America's War for Humanity eBook

This eBook from the Gutenberg Project consists of approximately 688 pages of information about America's War for Humanity.


A number of German prisoners were taken by the Belgians during the fighting at Haelen-Diest.  From these it was learned that the German soldiers really believed they were fighting in France.  At Diest it is said that 400 surrendered the moment they lost their officers and were surprised to learn that they were in Belgium.

King Albert of Belgium was constantly in the field during the early engagements of the war, moving from point to point inside the Belgian lines by means of a high-powered automobile, in which he was slightly wounded by the explosion of a shell.  He was thus enabled to keep in touch with the field forces, as well as with his general staff, and speedily endeared himself to the Belgian soldiery by his personal disregard of danger.

The Belgians by their gallant fight against the trained legions of Germany quickly won the admiration even of their foes.  The army of Belgium was brought up to its full strength of 300,000 men and everywhere the soldiers of the little country battled to halt the invaders.  Often their efforts proved effective.  The losses on both sides were truly appalling, the Germans suffering most on account of their open methods of attack in close order.  But their forces were like the sands of the sea and every gap in the ranks of the onrushing host was promptly filled by more Germans.


The fighting at Tirlemont and Louvain was described by a citizen of Ostend, who says he witnessed it from a church tower at Tirlemont first and later proceeded to Louvain.  He says: 

“Until luncheon time Tuesday, August 18, Tirlemont was quiet and normal.  Suddenly, about 1 o’clock, came the sound of the first German gun.  The artillery had opened fire.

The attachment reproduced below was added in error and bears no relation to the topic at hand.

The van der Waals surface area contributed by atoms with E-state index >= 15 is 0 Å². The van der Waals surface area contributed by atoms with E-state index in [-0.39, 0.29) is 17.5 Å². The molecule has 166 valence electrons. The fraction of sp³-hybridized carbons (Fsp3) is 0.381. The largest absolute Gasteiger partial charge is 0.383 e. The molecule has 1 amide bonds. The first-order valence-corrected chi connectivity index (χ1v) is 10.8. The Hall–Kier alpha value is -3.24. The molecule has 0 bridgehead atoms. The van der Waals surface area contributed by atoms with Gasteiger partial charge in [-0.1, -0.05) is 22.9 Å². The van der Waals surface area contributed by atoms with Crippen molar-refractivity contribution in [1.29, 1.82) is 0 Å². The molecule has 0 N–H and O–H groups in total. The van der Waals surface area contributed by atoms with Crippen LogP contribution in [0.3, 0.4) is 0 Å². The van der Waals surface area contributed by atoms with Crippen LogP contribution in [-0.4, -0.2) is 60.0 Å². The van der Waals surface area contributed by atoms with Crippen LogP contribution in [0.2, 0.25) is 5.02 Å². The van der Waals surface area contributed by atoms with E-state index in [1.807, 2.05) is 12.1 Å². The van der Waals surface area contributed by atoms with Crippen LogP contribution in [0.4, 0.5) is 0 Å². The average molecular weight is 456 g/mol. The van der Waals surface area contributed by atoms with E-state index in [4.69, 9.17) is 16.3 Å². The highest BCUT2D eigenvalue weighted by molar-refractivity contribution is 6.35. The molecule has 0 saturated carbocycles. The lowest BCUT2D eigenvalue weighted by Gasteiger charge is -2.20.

“From the church tower it was possible to see distinctly the position of the German guns and the bursting of their shells.  The Belgians replied from their positions east of Louvain.  It was a striking sight, to the accompaniment of the ceaseless thud-thud of bursting shells with their puffs of cottonlike smoke, tearing up the peaceful wheat fields not far away.


“Gradually working nearer, the shells began to strike the houses in Tirlemont.  This was a signal for the populace, which had been confident that the Belgian army would protect them, to flee.  All they knew was that the Germans were coming.  From the tower the scene was like the rushing of rats from a disturbed nest.  The people fled in every direction except one.

“I moved down to Louvain, where everything seemed quiet and peaceful.  The people sat in the cafes drinking their evening beer and smoking.  Meanwhile the Belgian troops were retiring in good order toward Louvain.


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America's War for Humanity from Project Gutenberg. Public domain.
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